Bio digester system – Sludge digestion

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In the history of human ingenuity, many inventions and technologies are inspired by naturally occurring phenomena. The fastest, most efficient trains in the world, — the Shinkansen trains of Japan — move at over 186 miles per hour. To eliminate the sonic booms such velocity yields, designers streamlined the trains to resemble the Kingfisher’s elongated beak, since that bird flies and swims with very little splash. Similarly, those designing 21st-century wind turbines use whale fins for models: the ungainly mammals are nevertheless the most graceful swimmers, jumpers and divers in the seas because of the serrated nature of the fins.

The decomposition of organic material happens in nature all the time. Whenever dead flora, fauna, fallen leaves, abandoned grass clippings, livestock manure, food waste and sewage get sealed off from oxygen — as with a landfill or compost heap — these substances are subject to 
anaerobic digestion. Broken down by bacterial formations, this disintegrated matter releases methane gas (CH4) and carbon dioxide (CO2). Recognizing the economic and environmental value of harnessing methane for energy, scientists developed machines to replicate, and accelerate, anaerobic digestion. These are sometimes called bio digesters. The bio digester system is explained here.

What Happens during Anaerobic Digestion?

Anaerobic digestion passes through four stages to get to the methane:

  • HYDROLYSIS — the organic matter consists of polymers, the chemical bonds of which are broken down by the bacteria to form simple sugars, amino acids and fatty acids.
  • ACIDOGENESIS — the by-products of hydrolysis are further deconstructed by fermentative bacteria. The end products of acidogenesis are volatile fatty acids, ammonia, CO2 and hydrogen sulfide.
  • ACETOGENESIS — the componds are broken down further to release acetic acid, as well as CO2 and hydrogen.
  • METHANOGENESIS — the remainders of the preceding reactions are converted to methane, carbon dioxide, and water. Together, they compose what is known as biogas.

Biogas is often processed after production to remove contaminants and other chemicals that would impede its performance.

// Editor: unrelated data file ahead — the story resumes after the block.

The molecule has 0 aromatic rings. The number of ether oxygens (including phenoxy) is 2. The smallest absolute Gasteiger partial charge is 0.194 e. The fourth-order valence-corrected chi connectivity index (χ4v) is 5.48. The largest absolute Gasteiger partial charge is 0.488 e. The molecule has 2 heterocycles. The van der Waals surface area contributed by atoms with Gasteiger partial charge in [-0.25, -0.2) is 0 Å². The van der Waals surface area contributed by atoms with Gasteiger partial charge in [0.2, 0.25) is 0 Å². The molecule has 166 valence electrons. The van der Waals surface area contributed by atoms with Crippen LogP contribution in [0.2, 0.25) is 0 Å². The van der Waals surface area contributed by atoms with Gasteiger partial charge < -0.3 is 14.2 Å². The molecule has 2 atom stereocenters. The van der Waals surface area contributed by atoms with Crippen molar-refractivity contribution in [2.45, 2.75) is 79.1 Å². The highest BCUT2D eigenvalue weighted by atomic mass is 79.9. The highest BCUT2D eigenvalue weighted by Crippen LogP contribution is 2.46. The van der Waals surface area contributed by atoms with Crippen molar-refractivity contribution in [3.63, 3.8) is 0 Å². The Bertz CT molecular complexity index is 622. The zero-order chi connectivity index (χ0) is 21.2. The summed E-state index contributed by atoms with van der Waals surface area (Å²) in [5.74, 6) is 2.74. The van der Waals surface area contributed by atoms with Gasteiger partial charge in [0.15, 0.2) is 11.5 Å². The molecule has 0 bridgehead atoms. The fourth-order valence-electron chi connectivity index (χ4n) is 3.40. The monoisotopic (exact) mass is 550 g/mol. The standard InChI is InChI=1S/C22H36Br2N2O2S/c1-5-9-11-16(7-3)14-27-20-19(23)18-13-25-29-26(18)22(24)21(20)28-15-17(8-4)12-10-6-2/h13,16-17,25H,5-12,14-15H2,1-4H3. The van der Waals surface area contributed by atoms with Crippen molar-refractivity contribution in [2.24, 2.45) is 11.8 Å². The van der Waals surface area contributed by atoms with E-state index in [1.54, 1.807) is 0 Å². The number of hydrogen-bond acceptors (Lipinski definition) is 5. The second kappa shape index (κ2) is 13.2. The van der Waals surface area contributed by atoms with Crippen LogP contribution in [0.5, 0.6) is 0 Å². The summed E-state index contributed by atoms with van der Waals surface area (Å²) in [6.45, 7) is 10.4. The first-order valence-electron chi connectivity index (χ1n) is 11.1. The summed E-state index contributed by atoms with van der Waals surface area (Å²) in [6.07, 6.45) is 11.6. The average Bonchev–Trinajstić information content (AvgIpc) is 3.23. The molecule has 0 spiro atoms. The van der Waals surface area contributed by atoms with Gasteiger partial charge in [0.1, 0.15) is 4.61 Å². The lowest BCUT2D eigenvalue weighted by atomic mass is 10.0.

How Do Bio-Digesters Create Anaerobic Digestion?

A bio-digester, or eco digester, is a tank that allows no oxygen (O2) in. It does what nature does with manure, compost etc except that those materials — or substrate — undergo immediate O2 deprivation, inciting biodigester chemical reactions. First, the substrate is received and collected after which it may undergo pre-treatment to make the process smoother. Once secured in the digester itself, the organic matter then passes through the four stages noted above. When the micro-organisms have done their work, the biogas is separated from the digestate, i.e. the solid matter that remains. At this point, the biogas itself must be treated to remove chemical compounds detrimental to storage, transport and human health.

Are All Bio-Digesters Designed the Same?

Because biogas is used to generate electricity, on the one hand, and also used for vehicular fuel and heating, there are different schemes for its anaerobic production. The size and scope of its use also affects bio digester plant design.

  1. Covered Anaerobic Lagoon — the organic matter settles in a large, enclosed pool that is covered with a flexible canopy. When the biogas is collected, it flows directly to the combustion device. This design is optimal when the substrate is in slurry or liquefied form.
  2. Plug Flow Digester — this works best when the substrate, e.g. cow manure, is scraped from floor slats, as in a dairy facility. Plug flow tolerates solid matter better than the anaerobic lagoon. Covering here can be either flexible or rigid, and the biogas is stored beneath it.
  3. Complete Mix Digester — this is an often above-ground tank, enclosed and heated with a hydraulic system for gas mixing, set upon a concrete foundation. The substrate is fed to a reception pit connected to the tank. This design is often used with wastewater and as a sewage digester, tolerating a solid component of 10 percent or so. Tank shapes and sizes vary.
  4. Induced Blanket Reactors — these operate on the principle of sludge digestion. A blanket of sediment forms that maintains the bacteria necessary for anaerobic digestion. The organic material then passes through it as sludge digestion takes place.

    The above are primarily digesters for livestock manure but the design principles are equally applicable to other feedstocks. The important factor is content proportion between liquid and solid.

What Happens to the Leftover Organic Matter?

Anaerobic digestion separates biogas from substrate leaving something called digestate. This can be more on the fibrous side or more akin to slurry — like much farm digeste. Most often, this is applied like fertilizer, as a soil conditioner, with good results. Digestate is also a component of certain plastic composites as well as bedding for cattle.

They Need Not Be Large

True, a methane bio digester can be large enough to power a neighborhood or fuel a public transit fleet. At the same time, a methane gas digester can be small enough to fit in a house, providing gas for cooking and home heating fuel. A biogas digester for sale varies in value so biodigester cost is likewise variable.


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